The Celebration Project kicks off again and moves to Queenstown ‘numbering’ and acknowledging 4 New Zealand Paralympians
Today Paralympics New Zealand (PNZ) marked the eighth community event as part of The Celebration Project, where the achievements of New Zealand’s 209 Paralympians since Tel Aviv 1968 will be officially recognised and celebrated.
In Queenstown, 4 New Zealand Paralympians, their families and friends, Snow Sports NZ and PNZ commercial partners came together at GWD Motors, Queenstown. Together they celebrated over 50 years of Paralympic history in New Zealand acknowledging the incredible 209 Paralympians that have represented New Zealand. Since 1968 New Zealand Paralympic Teams have stunned supporters and competing nations with their determination, heart and courage and ultimately, their success. Paralympians have contributed to New Zealand Paralympic Teams success by representing Kiwis with pride and dignity and bringing home a staggering 221 medals. Through this success they have inspired Kiwis to think differently about disability.
The Paralympians joined a group of 85 Paralympians that have now received their official ‘numbered’ Paralympic pin and certificate following the Celebration Project events in Auckland, Whangarei, Hamilton, Tauranga, New Plymouth, Palmerston North and North Shore, Auckland during 2019/2020. Eight of these Paralympians were also celebrated with family and friends when PNZ also took The Celebration Project ‘on the road’ this year visiting Paralympians across Northland, Auckland and Waikato to celebrate these incredible role models with their family and friends. These special moments will be shared across PNZ social media channels over the coming weeks.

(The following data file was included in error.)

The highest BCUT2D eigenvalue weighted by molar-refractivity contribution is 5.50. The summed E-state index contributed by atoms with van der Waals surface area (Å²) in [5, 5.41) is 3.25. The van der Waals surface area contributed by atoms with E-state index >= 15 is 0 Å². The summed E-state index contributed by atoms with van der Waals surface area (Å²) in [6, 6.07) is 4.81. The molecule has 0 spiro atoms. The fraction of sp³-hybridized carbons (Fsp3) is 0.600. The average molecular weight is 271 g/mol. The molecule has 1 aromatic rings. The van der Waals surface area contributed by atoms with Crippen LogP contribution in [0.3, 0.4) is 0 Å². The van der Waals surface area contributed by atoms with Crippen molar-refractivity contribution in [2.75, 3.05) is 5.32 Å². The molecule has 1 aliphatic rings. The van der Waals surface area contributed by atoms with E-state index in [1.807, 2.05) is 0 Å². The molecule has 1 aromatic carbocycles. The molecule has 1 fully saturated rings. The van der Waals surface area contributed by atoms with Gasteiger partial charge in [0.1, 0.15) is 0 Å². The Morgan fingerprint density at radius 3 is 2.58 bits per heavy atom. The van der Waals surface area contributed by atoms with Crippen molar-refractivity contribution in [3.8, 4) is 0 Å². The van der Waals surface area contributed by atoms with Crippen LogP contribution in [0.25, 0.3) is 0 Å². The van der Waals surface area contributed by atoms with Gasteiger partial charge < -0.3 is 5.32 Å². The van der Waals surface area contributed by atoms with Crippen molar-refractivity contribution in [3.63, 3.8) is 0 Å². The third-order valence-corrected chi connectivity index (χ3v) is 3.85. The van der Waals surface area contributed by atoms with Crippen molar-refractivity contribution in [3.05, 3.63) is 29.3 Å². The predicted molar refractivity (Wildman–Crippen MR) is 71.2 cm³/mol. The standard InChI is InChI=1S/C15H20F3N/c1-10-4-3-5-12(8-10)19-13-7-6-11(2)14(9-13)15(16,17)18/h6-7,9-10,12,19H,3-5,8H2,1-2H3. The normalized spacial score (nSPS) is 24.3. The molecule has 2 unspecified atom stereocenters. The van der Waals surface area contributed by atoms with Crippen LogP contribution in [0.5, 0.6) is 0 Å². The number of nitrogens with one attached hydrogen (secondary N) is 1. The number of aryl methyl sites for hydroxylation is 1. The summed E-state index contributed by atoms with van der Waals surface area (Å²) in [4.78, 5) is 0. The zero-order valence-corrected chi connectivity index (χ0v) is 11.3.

The official Paralympic ‘number’ is a unique number that is bestowed only once a Paralympian has competed at their first Paralympic Games. Athletes are then ordered alphabetically within each Paralympic Games.
Selwyn Maister (Chair, PNZ) said: “We were privileged to have 4 wonderful Paralympians and their families, friends and supporters, representing New Zealand Paralympic Teams from Lillehammer 1994 to PyeongChang 2018 Paralympic Winter Games come together in Queenstown. From Paralympian number 85 Mathew Butson who competed in Lillehammer 1994; and Paralympian number 188 Corey Peters who competed in Sochi 2014 and PyeongChang 2018. These 4 Paralympians are members of a very exclusive club of just 209 New Zealanders. They will be members forever, as once a Paralympian, always a Paralympian.”
Anthony Field (Paralympian #157) reflects on his Paralympic debut at the Torino 2006 Paralympic Winter Games saying: “That sense of achievement getting to that level at Torino — it sinks in when you are finally there. It was an amazing experience.”
He continued: “Following my accident and growing up as a teenager, self-confidence was an issue for me like many teens, and it was amplified for me with the loss of a limb. Para alpine skiing turned out to be a big part of strengthening that self-confidence, in that I felt able to do something physical 100 percent.”
Field now coaches both disabled and able bodied skiers at Cardrona: “That allows me to teach both adaptive and able-bodied skiers up at Cardrona — you can’t keep me out of the mountains — and I’m volunteering as a coach and mentor for some of the young Para alpine skiers coming through as well. To be able to give back to the adaptive side of the sport and the organisation [Snow Sports NZ] that helped me to get to the Paralympics, that’s a real buzz and, talking to people in wheelchairs, the common theme is that when they get on the snow, they absolutely relish being able to suddenly go wherever they want, at whatever speed they want. I think that’s the great thing about Para alpine skiing. It truly gives people back their freedom of movement.”